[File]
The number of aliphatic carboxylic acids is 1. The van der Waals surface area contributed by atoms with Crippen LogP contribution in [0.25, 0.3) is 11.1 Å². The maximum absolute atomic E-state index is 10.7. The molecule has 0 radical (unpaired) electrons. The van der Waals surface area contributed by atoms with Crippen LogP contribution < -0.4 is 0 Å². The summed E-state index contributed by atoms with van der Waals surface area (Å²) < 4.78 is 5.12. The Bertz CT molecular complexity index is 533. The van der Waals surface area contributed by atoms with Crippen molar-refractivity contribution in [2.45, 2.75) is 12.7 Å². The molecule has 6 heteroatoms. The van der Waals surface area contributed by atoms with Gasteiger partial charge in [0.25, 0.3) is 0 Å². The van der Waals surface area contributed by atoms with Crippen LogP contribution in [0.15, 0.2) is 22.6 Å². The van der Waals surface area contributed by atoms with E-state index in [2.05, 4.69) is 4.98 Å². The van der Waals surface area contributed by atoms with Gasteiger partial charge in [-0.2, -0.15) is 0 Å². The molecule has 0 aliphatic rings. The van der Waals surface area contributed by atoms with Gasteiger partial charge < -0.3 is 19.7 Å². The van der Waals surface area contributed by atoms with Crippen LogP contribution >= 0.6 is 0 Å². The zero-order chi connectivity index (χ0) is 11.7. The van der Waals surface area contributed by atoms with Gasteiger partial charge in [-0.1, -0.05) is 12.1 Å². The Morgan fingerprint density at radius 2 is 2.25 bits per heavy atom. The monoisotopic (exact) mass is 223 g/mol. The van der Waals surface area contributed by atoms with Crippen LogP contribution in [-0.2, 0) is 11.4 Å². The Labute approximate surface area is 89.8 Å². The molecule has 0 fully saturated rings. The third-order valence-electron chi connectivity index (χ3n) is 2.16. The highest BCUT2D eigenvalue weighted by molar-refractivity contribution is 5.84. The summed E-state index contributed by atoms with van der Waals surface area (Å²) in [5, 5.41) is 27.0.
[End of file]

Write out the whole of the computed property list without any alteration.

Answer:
The number of aliphatic carboxylic acids is 1. The van der Waals surface area contributed by atoms with Crippen LogP contribution in [0.25, 0.3) is 11.1 Å². The maximum absolute atomic E-state index is 10.7. The molecule has 0 radical (unpaired) electrons. The van der Waals surface area contributed by atoms with Crippen LogP contribution < -0.4 is 0 Å². The summed E-state index contributed by atoms with van der Waals surface area (Å²) < 4.78 is 5.12. The Bertz CT molecular complexity index is 533. The van der Waals surface area contributed by atoms with Crippen molar-refractivity contribution in [2.45, 2.75) is 12.7 Å². The molecule has 6 heteroatoms. The van der Waals surface area contributed by atoms with Gasteiger partial charge in [0.25, 0.3) is 0 Å². The van der Waals surface area contributed by atoms with Crippen LogP contribution in [0.15, 0.2) is 22.6 Å². The van der Waals surface area contributed by atoms with E-state index in [2.05, 4.69) is 4.98 Å². The van der Waals surface area contributed by atoms with Gasteiger partial charge in [-0.2, -0.15) is 0 Å². The molecule has 0 aliphatic rings. The van der Waals surface area contributed by atoms with Gasteiger partial charge < -0.3 is 19.7 Å². The van der Waals surface area contributed by atoms with Crippen LogP contribution >= 0.6 is 0 Å². The zero-order chi connectivity index (χ0) is 11.7. The van der Waals surface area contributed by atoms with Gasteiger partial charge in [-0.1, -0.05) is 12.1 Å². The Morgan fingerprint density at radius 2 is 2.25 bits per heavy atom. The monoisotopic (exact) mass is 223 g/mol. The van der Waals surface area contributed by atoms with Crippen LogP contribution in [-0.2, 0) is 11.4 Å². The Labute approximate surface area is 89.8 Å². The molecule has 0 fully saturated rings. The third-order valence-electron chi connectivity index (χ3n) is 2.16. The highest BCUT2D eigenvalue weighted by molar-refractivity contribution is 5.84. The summed E-state index contributed by atoms with van der Waals surface area (Å²) in [5, 5.41) is 27.0.